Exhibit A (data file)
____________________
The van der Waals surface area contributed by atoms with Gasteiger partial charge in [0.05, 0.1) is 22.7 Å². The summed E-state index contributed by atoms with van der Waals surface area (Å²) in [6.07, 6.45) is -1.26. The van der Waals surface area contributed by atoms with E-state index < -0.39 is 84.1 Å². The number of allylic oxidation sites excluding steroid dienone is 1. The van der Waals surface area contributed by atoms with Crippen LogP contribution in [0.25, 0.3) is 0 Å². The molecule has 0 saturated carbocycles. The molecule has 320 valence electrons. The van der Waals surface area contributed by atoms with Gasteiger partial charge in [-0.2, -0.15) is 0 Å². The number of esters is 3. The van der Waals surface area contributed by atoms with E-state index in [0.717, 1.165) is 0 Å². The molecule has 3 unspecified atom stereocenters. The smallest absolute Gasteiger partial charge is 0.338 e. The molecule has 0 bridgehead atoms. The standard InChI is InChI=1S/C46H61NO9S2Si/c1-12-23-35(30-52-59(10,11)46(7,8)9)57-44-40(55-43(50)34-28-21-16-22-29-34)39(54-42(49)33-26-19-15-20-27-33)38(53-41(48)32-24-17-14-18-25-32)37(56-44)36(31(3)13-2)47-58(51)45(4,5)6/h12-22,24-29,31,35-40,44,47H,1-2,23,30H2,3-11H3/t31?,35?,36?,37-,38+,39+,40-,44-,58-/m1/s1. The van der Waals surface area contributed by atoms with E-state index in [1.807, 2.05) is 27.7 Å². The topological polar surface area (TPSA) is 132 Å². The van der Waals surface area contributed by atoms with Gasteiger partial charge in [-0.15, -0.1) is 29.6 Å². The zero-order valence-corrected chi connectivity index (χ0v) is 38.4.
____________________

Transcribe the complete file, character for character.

The van der Waals surface area contributed by atoms with Gasteiger partial charge in [0.05, 0.1) is 22.7 Å². The summed E-state index contributed by atoms with van der Waals surface area (Å²) in [6.07, 6.45) is -1.26. The van der Waals surface area contributed by atoms with E-state index < -0.39 is 84.1 Å². The number of allylic oxidation sites excluding steroid dienone is 1. The van der Waals surface area contributed by atoms with Crippen LogP contribution in [0.25, 0.3) is 0 Å². The molecule has 0 saturated carbocycles. The molecule has 320 valence electrons. The van der Waals surface area contributed by atoms with Gasteiger partial charge in [-0.2, -0.15) is 0 Å². The number of esters is 3. The van der Waals surface area contributed by atoms with E-state index in [0.717, 1.165) is 0 Å². The molecule has 3 unspecified atom stereocenters. The smallest absolute Gasteiger partial charge is 0.338 e. The molecule has 0 bridgehead atoms. The standard InChI is InChI=1S/C46H61NO9S2Si/c1-12-23-35(30-52-59(10,11)46(7,8)9)57-44-40(55-43(50)34-28-21-16-22-29-34)39(54-42(49)33-26-19-15-20-27-33)38(53-41(48)32-24-17-14-18-25-32)37(56-44)36(31(3)13-2)47-58(51)45(4,5)6/h12-22,24-29,31,35-40,44,47H,1-2,23,30H2,3-11H3/t31?,35?,36?,37-,38+,39+,40-,44-,58-/m1/s1. The van der Waals surface area contributed by atoms with E-state index in [1.807, 2.05) is 27.7 Å². The topological polar surface area (TPSA) is 132 Å². The van der Waals surface area contributed by atoms with Gasteiger partial charge in [-0.15, -0.1) is 29.6 Å². The zero-order valence-corrected chi connectivity index (χ0v) is 38.4.